“They didn’t want them to come across as being totally stereotypical,” Byrd told Mic. If Unicode had chosen traditionally female-dominated — and thus easily identifiable — jobs, like nurses, teachers or secretaries, the backlash likely would have been powerful. Wang agreed, noting that it was possible Unicode didn’t want to do “the wrong thing.”
Still, both said they were dissatisfied with the emoji universe’s inadequacies.
“I’m definitely disappointed that there’s a big discrepancy,” Byrd said. Though she said she won’t be beating down the door of her local congressperson over the issue anytime soon, she emphasized that it’s still important to see herself represented properly.
“[Emojis have] become part of our cultural language,” Wang said. “That’s why I don’t think it’s silly. Lots of people communicate with emojis, and texting is such a pervasive part of how we communicate with each other. If we’re all texting, and all using emojis, then doesn’t it make sense that they should represent us?”
It doesn’t have to be a giant shift right away. Unicode can’t represent every single profession out there. But it should be aware, as Mackey put it, that there are different layers to what it means to be female — and that means acknowledging that women make up roughly 40% of the global workforce.
They could start, for example, by adding female versions of the male professions, and vice versa. That means including female construction workers, grooms, male information desk people, and so on. (They could also stand to experiment with more genderless figures.)
Eventually, other occupations — businesswomen, doctors, housekeepers, scientists, singers, cooks — should have a place. (As well as some other key roles.) Wang said she’d like to see a female engineer or a female CEO.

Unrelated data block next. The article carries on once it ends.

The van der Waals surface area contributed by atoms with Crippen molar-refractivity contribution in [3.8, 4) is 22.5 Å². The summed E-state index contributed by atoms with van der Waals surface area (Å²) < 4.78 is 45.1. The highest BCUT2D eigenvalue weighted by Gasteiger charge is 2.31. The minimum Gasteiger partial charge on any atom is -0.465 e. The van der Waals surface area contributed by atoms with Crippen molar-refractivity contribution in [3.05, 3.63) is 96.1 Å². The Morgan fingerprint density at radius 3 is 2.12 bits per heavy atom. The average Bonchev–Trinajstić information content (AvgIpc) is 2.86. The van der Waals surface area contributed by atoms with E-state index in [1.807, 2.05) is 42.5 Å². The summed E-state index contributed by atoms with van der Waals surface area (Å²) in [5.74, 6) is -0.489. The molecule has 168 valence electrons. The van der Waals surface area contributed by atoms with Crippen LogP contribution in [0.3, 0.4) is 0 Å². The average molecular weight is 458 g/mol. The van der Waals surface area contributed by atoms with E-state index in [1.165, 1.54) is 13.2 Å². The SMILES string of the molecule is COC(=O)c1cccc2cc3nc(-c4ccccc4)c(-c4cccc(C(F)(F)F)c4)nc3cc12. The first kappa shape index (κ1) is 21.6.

It’s not out of the realm of possibility. Though Unicode can seem like an impenetrable and distant fortress from the outside, recent updates to the emoji catalog have proven that change certainly isn’t out of the question. Although BuzzFeed’s Charlie Warzel describes Unicode as “a deeply technical and somewhat secretive organization.” (Unicode has not responded to a request for comment for this story.)
Racially diverse emoji finally made their way into Unicode’s updates in 2015, and on Friday, a Kickstarter campaign to add a dumpling emoji surpassed its goal. Jennifer Lee, the co-creator of the campaign, previously told Mic that beyond getting the dumpling emoji approved, she wanted to use the Kickstarter funds to help diversify Unicode’s voting bodies and make the proposal process more inclusive to the public.
The organizing body she intends to use to see this goal through, Emojination, will help tackle problems like the lack of professional women emoji, and it will start by adding to the ranks of people who participate in the process in the first place. Emojination is a “nonvoting associate member” of Unicode.
Engineers, for example, make a good portion of the membership, which Lee believes needs to change. “The skill set of engineering is not robust enough to address the demands the emoji world is putting on the system,” she told Mic earlier this week. “You need someone, ideally, who understands how to plug in to systems to gauge desire. The emoji subcommittee itself would benefit from a richer range of skill sets.”
Then again, there’s a much simpler solution to all of this. As Mackey put it, “Can’t we just have an emoji that’s of a woman smashing patriarchy?”